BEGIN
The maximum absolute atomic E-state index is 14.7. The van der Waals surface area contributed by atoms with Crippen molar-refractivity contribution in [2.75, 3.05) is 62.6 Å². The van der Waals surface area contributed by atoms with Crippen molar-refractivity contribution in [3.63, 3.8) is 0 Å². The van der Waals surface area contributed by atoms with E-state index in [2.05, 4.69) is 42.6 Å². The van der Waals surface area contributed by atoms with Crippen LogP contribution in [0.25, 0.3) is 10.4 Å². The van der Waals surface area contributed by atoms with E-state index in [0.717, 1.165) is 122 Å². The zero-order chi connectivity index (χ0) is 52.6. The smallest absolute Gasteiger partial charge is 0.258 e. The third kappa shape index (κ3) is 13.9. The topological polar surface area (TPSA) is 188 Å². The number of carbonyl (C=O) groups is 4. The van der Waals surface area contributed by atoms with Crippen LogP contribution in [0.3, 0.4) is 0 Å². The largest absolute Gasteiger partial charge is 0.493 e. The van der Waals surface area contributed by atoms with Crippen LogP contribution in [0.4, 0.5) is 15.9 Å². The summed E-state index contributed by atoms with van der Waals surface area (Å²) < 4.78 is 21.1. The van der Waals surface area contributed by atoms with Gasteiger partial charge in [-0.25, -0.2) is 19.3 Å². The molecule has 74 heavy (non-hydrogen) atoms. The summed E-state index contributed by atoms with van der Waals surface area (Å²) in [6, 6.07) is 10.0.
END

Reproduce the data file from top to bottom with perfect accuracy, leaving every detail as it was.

The maximum absolute atomic E-state index is 14.7. The van der Waals surface area contributed by atoms with Crippen molar-refractivity contribution in [2.75, 3.05) is 62.6 Å². The van der Waals surface area contributed by atoms with Crippen molar-refractivity contribution in [3.63, 3.8) is 0 Å². The van der Waals surface area contributed by atoms with E-state index in [2.05, 4.69) is 42.6 Å². The van der Waals surface area contributed by atoms with Crippen LogP contribution in [0.25, 0.3) is 10.4 Å². The van der Waals surface area contributed by atoms with E-state index in [0.717, 1.165) is 122 Å². The zero-order chi connectivity index (χ0) is 52.6. The smallest absolute Gasteiger partial charge is 0.258 e. The third kappa shape index (κ3) is 13.9. The topological polar surface area (TPSA) is 188 Å². The number of carbonyl (C=O) groups is 4. The van der Waals surface area contributed by atoms with Crippen LogP contribution in [0.3, 0.4) is 0 Å². The largest absolute Gasteiger partial charge is 0.493 e. The van der Waals surface area contributed by atoms with Crippen LogP contribution in [0.4, 0.5) is 15.9 Å². The summed E-state index contributed by atoms with van der Waals surface area (Å²) < 4.78 is 21.1. The van der Waals surface area contributed by atoms with Gasteiger partial charge in [-0.25, -0.2) is 19.3 Å². The molecule has 74 heavy (non-hydrogen) atoms. The summed E-state index contributed by atoms with van der Waals surface area (Å²) in [6, 6.07) is 10.0.